GNU meditatesAll in all, the takeaway is that unless you remain what Microsoft and Novell consider ‘hobbyist’, then the use of Mono is not likely to remain free (as in free beer). That’s the ambition anyway. It’s rather repulsive that OBSC is now making room to the very same people who want to make it a reality, as though they give validity by an invitation to occupy a keynote slot. What were they thinking? It’s probably worth exploring to see if Microsoft is a major sponsor of the event.

OSBC, have fun with Microsoft. You hopefully have enough cash to pay for protocols.

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  1. Matt Asay said,

    February 26, 2008 at 10:17 am


    Roy: What are you smoking? No offense, but did you not noticed that Panel: Stephen O’Grady, Analyst, Redmonk (Moderator); James Bottomley, CTO, SteelEye Technology; Mark Shuttleworth, Founder, Ubuntu; Andrew Updegrove, Co-Founder & Partner, Gesmer Updegrove LLP will all be “cross-examining” Brad after his first 30 minutes? And then the audience will be doing so for the next 30 minutes? I’m not sure how you cannot be happy about 60 minutes of the best in open source grilling Brad on Microsoft’s stance on open source. Wake up, mi amigo.

  2. Roy Schestowitz said,

    February 26, 2008 at 10:36 am


    I appreciate the response, Matt, but having seen some lack of (well, what I consider) comprehension of the implications, I worry. Have you seen the reaction from Linus yet? Your colleague Michael has already responded to his very disappointing stance.

    Michael Tiemann – Subject: Torvald’s is not the guy to follow here…

    In my opinion, anything that Microsoft does that falls short of the published open source minimums is…sub-minimal. Torvalds is happy because his standards are lower–he cares more about himself than his community. But other people have higher standards–we also care about the community at least as much as we care for ourselves.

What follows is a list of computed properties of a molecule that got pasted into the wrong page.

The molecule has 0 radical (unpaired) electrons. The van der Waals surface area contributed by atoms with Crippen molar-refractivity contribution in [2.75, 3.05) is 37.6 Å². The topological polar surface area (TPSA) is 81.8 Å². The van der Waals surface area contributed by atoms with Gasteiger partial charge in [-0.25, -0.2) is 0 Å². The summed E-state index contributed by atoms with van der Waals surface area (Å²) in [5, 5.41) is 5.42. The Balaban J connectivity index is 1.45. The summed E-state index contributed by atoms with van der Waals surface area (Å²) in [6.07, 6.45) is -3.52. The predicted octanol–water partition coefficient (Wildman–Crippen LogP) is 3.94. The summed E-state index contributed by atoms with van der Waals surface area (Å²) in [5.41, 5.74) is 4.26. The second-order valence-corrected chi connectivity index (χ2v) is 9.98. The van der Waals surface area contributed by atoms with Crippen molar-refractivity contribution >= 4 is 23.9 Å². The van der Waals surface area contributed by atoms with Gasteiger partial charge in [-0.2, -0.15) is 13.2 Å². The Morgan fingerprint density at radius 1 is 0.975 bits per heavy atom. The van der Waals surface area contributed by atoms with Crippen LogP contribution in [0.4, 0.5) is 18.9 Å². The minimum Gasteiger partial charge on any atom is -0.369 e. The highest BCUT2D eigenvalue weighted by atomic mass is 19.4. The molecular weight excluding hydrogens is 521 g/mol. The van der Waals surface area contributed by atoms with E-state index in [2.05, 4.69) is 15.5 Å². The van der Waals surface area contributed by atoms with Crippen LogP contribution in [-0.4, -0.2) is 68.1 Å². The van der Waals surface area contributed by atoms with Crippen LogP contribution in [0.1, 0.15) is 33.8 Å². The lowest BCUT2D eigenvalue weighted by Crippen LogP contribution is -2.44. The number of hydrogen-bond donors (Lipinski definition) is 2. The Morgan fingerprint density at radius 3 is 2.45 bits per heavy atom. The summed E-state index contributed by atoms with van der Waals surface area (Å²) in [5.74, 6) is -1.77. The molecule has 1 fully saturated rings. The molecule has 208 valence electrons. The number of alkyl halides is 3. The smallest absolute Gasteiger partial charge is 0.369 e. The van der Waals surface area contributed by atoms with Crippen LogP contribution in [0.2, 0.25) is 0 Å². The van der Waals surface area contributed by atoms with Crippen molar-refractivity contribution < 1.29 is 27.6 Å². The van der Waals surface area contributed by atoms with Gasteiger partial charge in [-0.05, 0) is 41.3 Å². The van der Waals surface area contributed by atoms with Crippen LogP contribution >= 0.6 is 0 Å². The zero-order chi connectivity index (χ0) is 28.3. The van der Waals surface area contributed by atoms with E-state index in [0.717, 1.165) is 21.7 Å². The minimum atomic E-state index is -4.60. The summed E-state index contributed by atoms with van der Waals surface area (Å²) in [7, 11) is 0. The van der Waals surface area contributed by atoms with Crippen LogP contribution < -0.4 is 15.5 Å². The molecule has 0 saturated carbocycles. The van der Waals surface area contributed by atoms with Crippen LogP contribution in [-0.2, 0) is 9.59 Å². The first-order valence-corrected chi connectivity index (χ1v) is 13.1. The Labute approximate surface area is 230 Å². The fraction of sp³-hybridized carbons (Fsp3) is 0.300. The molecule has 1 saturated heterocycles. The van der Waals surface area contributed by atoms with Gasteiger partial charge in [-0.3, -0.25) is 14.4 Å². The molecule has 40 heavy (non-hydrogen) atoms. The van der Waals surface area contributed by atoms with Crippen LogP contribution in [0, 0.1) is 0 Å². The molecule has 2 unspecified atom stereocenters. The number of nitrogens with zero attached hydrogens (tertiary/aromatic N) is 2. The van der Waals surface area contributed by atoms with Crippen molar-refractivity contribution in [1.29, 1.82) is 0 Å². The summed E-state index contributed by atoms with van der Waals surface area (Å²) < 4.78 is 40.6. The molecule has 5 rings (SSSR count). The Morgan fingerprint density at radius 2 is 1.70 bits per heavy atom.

To go further with my course of thinking, the issue as I see it is that Microsoft will convince a mind or two that it truly changed its way and as long as there are recipient — however few — to this message, the illusion works.

    Linus is important. He is more influential than merely anybody in this area because GNU/Linux/GNOME/whatever is simply labeled Linux, which gives him a God-like image.

    While his opinion is respected, hopefully he does realise the role of software patents here. Microsoft tried to hide this. Linus worries about Software patents (we have it well documented, extracted from a recent interview).

    Luckily enough, it seems like the EU bought none of Microsoft’s hypnosis. Tomorrow it shall announe a $2+ billion fine if the rumours are correct and bear in mind that Microsoft already approaches debt. It’s more feeble than you think. New item of interest (caught an hour ago):

    The Shadow Tales of Microsoft

    If you don’t believe me, take a look at what’s happening out there. Linux is cutting into Microsoft’s desktop dominance. It’s also wiping away any hope of it gaining server dominance. Firefox is quickly replacing its browser as the preferred method for surfing the internet. Outlook is being slowly knocked off its pedestal by open source alternatives, and other competitors are attacking them from all sides in their other fields as well. Open Source is on a roll and Microsoft is getting run over on all sides, and while it may not seem like they’re loosing the war, they are. Just because Open Source isn’t in the mainstream news doesn’t mean it’s not winning. And if this isn’t causing Microsoft and Steve Balmer to reach the point of being nearly panic stricken, then I’m a monkey’s uncle. I honestly believe right now that they’re terrified. Hence the battle for Yahoo is a battle for their very existence.


    Remember that you will never get the true picture from the press, which is disappointing. Don’t let them snatch victory and escape the jaws of defeat at this critical time.

  3. Woods said,

    February 27, 2008 at 12:46 am


    Well, I’m condemning myself to being a pariah with this comment but here goes…

    I think Mr. Tiemann’s comment is spot on, I don’t remember Mr. Torvalds having ever been one to be followed when it comes to issues of freedom in FOSS.

    Note also the continuation of the article at http://opensource.org/node/257
    I’m definitely with Mr. Tiemann here.

  4. Roy Schestowitz said,

    February 27, 2008 at 2:17 am


    As much as I admire Linus, his stance on Tivoization has caused a lot of trouble in forums that I regularly participate in (he was compared to Jorg Schilling). I truly hope he will listen to Alan Cox, whose stance on this is a brilliant one.

    Without developers’ affinity, Linux could lose its charm to *Solaris. Also see the recent remarks from Samba: